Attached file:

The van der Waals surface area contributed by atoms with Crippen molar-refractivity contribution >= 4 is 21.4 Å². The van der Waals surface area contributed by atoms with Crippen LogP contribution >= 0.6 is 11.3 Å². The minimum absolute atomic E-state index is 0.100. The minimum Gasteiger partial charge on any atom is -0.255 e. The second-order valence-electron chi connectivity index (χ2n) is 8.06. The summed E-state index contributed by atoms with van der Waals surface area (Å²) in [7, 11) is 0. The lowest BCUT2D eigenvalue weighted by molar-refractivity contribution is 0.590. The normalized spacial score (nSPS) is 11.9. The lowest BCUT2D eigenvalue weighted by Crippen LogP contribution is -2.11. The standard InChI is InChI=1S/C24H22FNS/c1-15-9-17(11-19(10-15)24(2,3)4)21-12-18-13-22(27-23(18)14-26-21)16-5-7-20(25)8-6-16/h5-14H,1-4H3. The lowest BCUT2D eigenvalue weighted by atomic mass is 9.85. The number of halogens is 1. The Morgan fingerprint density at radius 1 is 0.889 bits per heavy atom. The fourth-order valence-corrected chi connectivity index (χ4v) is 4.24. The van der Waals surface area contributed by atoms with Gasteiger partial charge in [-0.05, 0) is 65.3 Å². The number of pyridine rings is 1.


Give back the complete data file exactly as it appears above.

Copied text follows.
The van der Waals surface area contributed by atoms with Crippen molar-refractivity contribution >= 4 is 21.4 Å². The van der Waals surface area contributed by atoms with Crippen LogP contribution >= 0.6 is 11.3 Å². The minimum absolute atomic E-state index is 0.100. The minimum Gasteiger partial charge on any atom is -0.255 e. The second-order valence-electron chi connectivity index (χ2n) is 8.06. The summed E-state index contributed by atoms with van der Waals surface area (Å²) in [7, 11) is 0. The lowest BCUT2D eigenvalue weighted by molar-refractivity contribution is 0.590. The normalized spacial score (nSPS) is 11.9. The lowest BCUT2D eigenvalue weighted by Crippen LogP contribution is -2.11. The standard InChI is InChI=1S/C24H22FNS/c1-15-9-17(11-19(10-15)24(2,3)4)21-12-18-13-22(27-23(18)14-26-21)16-5-7-20(25)8-6-16/h5-14H,1-4H3. The lowest BCUT2D eigenvalue weighted by atomic mass is 9.85. The number of halogens is 1. The Morgan fingerprint density at radius 1 is 0.889 bits per heavy atom. The fourth-order valence-corrected chi connectivity index (χ4v) is 4.24. The van der Waals surface area contributed by atoms with Gasteiger partial charge in [-0.05, 0) is 65.3 Å². The number of pyridine rings is 1.